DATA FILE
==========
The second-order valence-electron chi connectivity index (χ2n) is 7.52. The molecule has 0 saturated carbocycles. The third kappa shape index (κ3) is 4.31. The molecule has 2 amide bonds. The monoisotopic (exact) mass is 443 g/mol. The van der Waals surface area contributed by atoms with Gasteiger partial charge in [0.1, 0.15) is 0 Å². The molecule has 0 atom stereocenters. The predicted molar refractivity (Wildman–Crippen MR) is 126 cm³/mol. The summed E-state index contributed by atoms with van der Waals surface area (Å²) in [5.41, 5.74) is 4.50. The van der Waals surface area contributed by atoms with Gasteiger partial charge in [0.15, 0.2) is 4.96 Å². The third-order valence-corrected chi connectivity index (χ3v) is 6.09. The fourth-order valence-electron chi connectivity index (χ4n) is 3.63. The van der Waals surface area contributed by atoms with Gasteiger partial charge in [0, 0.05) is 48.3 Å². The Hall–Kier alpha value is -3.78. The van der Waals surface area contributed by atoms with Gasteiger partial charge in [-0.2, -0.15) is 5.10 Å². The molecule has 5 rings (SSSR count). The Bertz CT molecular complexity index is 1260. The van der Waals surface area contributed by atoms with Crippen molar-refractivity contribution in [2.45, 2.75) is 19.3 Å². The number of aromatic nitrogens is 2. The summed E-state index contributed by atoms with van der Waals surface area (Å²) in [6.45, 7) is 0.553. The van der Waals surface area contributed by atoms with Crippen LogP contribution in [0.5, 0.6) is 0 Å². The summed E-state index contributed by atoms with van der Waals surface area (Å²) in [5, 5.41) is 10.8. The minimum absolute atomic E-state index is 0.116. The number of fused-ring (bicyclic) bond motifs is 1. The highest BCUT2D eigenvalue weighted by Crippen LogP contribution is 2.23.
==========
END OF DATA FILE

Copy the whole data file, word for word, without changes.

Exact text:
The second-order valence-electron chi connectivity index (χ2n) is 7.52. The molecule has 0 saturated carbocycles. The third kappa shape index (κ3) is 4.31. The molecule has 2 amide bonds. The monoisotopic (exact) mass is 443 g/mol. The van der Waals surface area contributed by atoms with Gasteiger partial charge in [0.1, 0.15) is 0 Å². The molecule has 0 atom stereocenters. The predicted molar refractivity (Wildman–Crippen MR) is 126 cm³/mol. The summed E-state index contributed by atoms with van der Waals surface area (Å²) in [5.41, 5.74) is 4.50. The van der Waals surface area contributed by atoms with Gasteiger partial charge in [0.15, 0.2) is 4.96 Å². The third-order valence-corrected chi connectivity index (χ3v) is 6.09. The fourth-order valence-electron chi connectivity index (χ4n) is 3.63. The van der Waals surface area contributed by atoms with Gasteiger partial charge in [0, 0.05) is 48.3 Å². The Hall–Kier alpha value is -3.78. The van der Waals surface area contributed by atoms with Gasteiger partial charge in [-0.2, -0.15) is 5.10 Å². The molecule has 5 rings (SSSR count). The Bertz CT molecular complexity index is 1260. The van der Waals surface area contributed by atoms with Crippen molar-refractivity contribution in [2.45, 2.75) is 19.3 Å². The number of aromatic nitrogens is 2. The summed E-state index contributed by atoms with van der Waals surface area (Å²) in [6.45, 7) is 0.553. The van der Waals surface area contributed by atoms with Crippen LogP contribution in [0.5, 0.6) is 0 Å². The summed E-state index contributed by atoms with van der Waals surface area (Å²) in [5, 5.41) is 10.8. The minimum absolute atomic E-state index is 0.116. The number of fused-ring (bicyclic) bond motifs is 1. The highest BCUT2D eigenvalue weighted by Crippen LogP contribution is 2.23.